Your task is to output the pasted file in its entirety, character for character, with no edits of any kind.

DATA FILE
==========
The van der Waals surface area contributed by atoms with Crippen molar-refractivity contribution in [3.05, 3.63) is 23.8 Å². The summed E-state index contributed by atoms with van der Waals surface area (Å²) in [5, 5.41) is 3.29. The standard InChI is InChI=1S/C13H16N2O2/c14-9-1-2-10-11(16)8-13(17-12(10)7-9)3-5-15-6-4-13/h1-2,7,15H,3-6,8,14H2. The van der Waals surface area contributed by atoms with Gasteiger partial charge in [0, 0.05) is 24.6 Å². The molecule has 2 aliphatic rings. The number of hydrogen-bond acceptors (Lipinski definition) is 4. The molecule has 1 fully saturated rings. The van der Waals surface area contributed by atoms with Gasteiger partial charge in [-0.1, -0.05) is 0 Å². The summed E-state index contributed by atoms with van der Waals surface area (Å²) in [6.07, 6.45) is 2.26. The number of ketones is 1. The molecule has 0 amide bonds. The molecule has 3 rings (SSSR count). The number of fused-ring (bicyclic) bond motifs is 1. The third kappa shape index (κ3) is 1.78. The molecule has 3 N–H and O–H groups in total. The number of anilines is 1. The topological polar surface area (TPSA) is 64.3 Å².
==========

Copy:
The van der Waals surface area contributed by atoms with Crippen molar-refractivity contribution in [3.05, 3.63) is 23.8 Å². The summed E-state index contributed by atoms with van der Waals surface area (Å²) in [5, 5.41) is 3.29. The standard InChI is InChI=1S/C13H16N2O2/c14-9-1-2-10-11(16)8-13(17-12(10)7-9)3-5-15-6-4-13/h1-2,7,15H,3-6,8,14H2. The van der Waals surface area contributed by atoms with Gasteiger partial charge in [0, 0.05) is 24.6 Å². The molecule has 2 aliphatic rings. The number of hydrogen-bond acceptors (Lipinski definition) is 4. The molecule has 1 fully saturated rings. The van der Waals surface area contributed by atoms with Gasteiger partial charge in [-0.1, -0.05) is 0 Å². The summed E-state index contributed by atoms with van der Waals surface area (Å²) in [6.07, 6.45) is 2.26. The number of ketones is 1. The molecule has 0 amide bonds. The molecule has 3 rings (SSSR count). The number of fused-ring (bicyclic) bond motifs is 1. The third kappa shape index (κ3) is 1.78. The molecule has 3 N–H and O–H groups in total. The number of anilines is 1. The topological polar surface area (TPSA) is 64.3 Å².